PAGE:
Letterkenny soldier’s grave found 100 years on

CQMS John Doherty MM deceased.

THE grave of a Letterkenny born soldier who fought in the first World War has been found and rededicated 100 years after his death.

The grave of Company Quartermaster Sergeant (CQMS) John Doherty MM (Military Medal), who went missing in France on 22 March 1918, has finally been identified following a search instigated by his great, great nephew.ier


A rededication service was held on Tuesday of this week at the graveside in Commonwealth War Graves Commission’s (CWGC) Savy British Cemetery, near Saint Quentin in France.

The grave was discovered after Chris Doherty submitted evidence to CWGC hoping to have his great, great uncle’s final resting place identified. Further research by CWGC, the National Army Museum and Joint Casualty and Compassionate Centre (JCCC) confirmed his findings.

The service, attended by members of the extended Doherty family who had travelled from the UK and Ireland to pay their respects, was organised by the MOD’s JCCC, also known as the ‘MOD War Detectives’. It was also attended by serving soldiers of The Royal Irish Regiment.

Speaking after the service Chris Doherty said “My Grandfather William survived the war. He ensured his brother’s John, Daniel and James who all gave their lives so we could live ours free, that their names would never be forgotten. On behalf of the Doherty family, we wish to thank and acknowledge the hard work and dedication of Rosie Barron and JCCC War Detectives and their colleagues at the CWGC that have given myself and my family the privilege of being present today for the rededication of the final resting place of our Grand Uncle, in this beautiful setting, in the company of his comrades, some of whom he may have lived, fought and died with.”

On the morning of March 21, 1918, the German Army launched Operation Michael, the first phase of its Spring Offensive. In 1917, Russia had surrendered in the east and the USA had joined the war on the side of the Allies. The aim of the spring offensive was to defeat Allies in the west before American troops could arrive in number. When the attack commenced First Battalion, The Royal Inniskilling Fusiliers were located at Le Hamel, south west of Saint Quentin. They were ordered up to the battle area and remained in their positions under heavy shellfire that day.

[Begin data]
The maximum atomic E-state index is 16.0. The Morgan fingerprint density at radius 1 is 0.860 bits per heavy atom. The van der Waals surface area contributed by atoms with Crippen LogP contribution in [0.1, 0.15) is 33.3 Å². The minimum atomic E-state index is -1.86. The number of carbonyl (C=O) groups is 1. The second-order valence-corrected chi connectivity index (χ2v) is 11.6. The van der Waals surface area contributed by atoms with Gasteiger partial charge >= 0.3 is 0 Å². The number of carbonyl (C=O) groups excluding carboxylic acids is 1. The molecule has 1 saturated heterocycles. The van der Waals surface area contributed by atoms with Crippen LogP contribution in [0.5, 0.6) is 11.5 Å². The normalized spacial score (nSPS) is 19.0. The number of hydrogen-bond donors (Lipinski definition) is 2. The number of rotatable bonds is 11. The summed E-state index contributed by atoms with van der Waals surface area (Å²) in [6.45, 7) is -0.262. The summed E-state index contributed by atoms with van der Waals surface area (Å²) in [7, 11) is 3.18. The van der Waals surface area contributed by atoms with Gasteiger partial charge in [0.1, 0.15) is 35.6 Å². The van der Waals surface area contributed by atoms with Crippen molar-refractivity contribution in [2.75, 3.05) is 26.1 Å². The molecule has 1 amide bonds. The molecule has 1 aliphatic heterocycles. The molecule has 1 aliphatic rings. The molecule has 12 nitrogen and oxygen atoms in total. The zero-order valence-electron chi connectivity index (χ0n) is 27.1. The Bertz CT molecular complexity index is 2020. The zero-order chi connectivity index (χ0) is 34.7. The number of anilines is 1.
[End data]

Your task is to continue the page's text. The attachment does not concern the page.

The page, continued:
On March 22, 1918, the battalion was attacked again and forced back with heavy casualties. Around 40 men, all that remained of the battalion, fought their way through the enemy. By the end of the day more than 500 men were missing. CQMS Doherty, aged 36, was amongst them and was commemorated on the Pozieres Memorial.

JCCC Caseworker, Rosie Barron, said: “It has been a privilege to work with The Royal Irish Regiment to organise the rededication service for CQMS Doherty. His family suffered heavily because of the World War 1 having had three sons go missing whilst serving with The Royal Inniskilling Fusiliers. For their widowed mother, this loss must have been profound. It has therefore been fitting to have so many of their family in attendance today to celebrate the life of CQMS Doherty and his brothers and to honour their sacrifice.”


The service was conducted by the Reverend Jason Clarke MBE CF, Chaplain to First Battalion The Royal Irish Regiment who said: “Today we rededicate this grave and in so doing acknowledge by name CQMS John Doherty. In so doing we honour his memory and give thanks for his example of courage to the end. In the horror of such terrible fighting, he was faithful and true, fighting alongside his men and giving his life in the defence of others.”

The headstone over the grave was replaced by CWGC.

In total four Doherty brothers served with The Royal Inniskilling Fusiliers during the First World War, with three of them making the ultimate sacrifice. Lance Corporal Daniel Doherty was killed on July 1, 1916 whilst serving with 11th Battalion and is commemorated on the Thiepval Memorial. Corporal James Doherty was killed on August 16, 1917 whilst serving with 11th Battalion and attached 109th Trench Mortar Battery and is commemorated on the Tyne Cot Memorial.

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